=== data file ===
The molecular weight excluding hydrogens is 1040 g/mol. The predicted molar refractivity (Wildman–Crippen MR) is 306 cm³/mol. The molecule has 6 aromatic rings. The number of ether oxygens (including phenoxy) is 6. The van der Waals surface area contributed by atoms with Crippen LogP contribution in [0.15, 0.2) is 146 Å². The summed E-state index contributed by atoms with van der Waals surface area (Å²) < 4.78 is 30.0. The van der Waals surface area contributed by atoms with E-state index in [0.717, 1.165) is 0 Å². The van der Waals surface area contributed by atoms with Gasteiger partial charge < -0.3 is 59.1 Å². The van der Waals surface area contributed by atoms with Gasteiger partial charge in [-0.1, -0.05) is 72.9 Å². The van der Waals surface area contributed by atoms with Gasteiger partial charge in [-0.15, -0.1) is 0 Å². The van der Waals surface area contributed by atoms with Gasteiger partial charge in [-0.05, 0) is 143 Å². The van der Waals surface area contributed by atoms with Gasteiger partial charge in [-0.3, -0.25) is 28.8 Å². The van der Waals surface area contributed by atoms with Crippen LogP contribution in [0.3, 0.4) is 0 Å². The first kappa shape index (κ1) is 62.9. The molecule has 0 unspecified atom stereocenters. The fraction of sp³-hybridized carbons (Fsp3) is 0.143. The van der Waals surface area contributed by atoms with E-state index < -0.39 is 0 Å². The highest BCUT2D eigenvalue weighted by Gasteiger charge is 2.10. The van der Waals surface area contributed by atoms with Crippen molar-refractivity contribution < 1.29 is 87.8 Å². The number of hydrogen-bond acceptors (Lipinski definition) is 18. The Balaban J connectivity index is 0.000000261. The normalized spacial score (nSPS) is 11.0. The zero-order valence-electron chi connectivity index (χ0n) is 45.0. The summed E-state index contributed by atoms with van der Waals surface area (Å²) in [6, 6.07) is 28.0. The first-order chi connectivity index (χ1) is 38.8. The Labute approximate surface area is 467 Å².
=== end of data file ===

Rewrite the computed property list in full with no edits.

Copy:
The molecular weight excluding hydrogens is 1040 g/mol. The predicted molar refractivity (Wildman–Crippen MR) is 306 cm³/mol. The molecule has 6 aromatic rings. The number of ether oxygens (including phenoxy) is 6. The van der Waals surface area contributed by atoms with Crippen LogP contribution in [0.15, 0.2) is 146 Å². The summed E-state index contributed by atoms with van der Waals surface area (Å²) < 4.78 is 30.0. The van der Waals surface area contributed by atoms with E-state index in [0.717, 1.165) is 0 Å². The van der Waals surface area contributed by atoms with Gasteiger partial charge < -0.3 is 59.1 Å². The van der Waals surface area contributed by atoms with Gasteiger partial charge in [-0.1, -0.05) is 72.9 Å². The van der Waals surface area contributed by atoms with Gasteiger partial charge in [-0.15, -0.1) is 0 Å². The van der Waals surface area contributed by atoms with Gasteiger partial charge in [-0.05, 0) is 143 Å². The van der Waals surface area contributed by atoms with Gasteiger partial charge in [-0.3, -0.25) is 28.8 Å². The van der Waals surface area contributed by atoms with Crippen LogP contribution in [0.3, 0.4) is 0 Å². The first kappa shape index (κ1) is 62.9. The molecule has 0 unspecified atom stereocenters. The fraction of sp³-hybridized carbons (Fsp3) is 0.143. The van der Waals surface area contributed by atoms with E-state index < -0.39 is 0 Å². The highest BCUT2D eigenvalue weighted by Gasteiger charge is 2.10. The van der Waals surface area contributed by atoms with Crippen molar-refractivity contribution < 1.29 is 87.8 Å². The number of hydrogen-bond acceptors (Lipinski definition) is 18. The Balaban J connectivity index is 0.000000261. The normalized spacial score (nSPS) is 11.0. The zero-order valence-electron chi connectivity index (χ0n) is 45.0. The summed E-state index contributed by atoms with van der Waals surface area (Å²) in [6, 6.07) is 28.0. The first-order chi connectivity index (χ1) is 38.8. The Labute approximate surface area is 467 Å².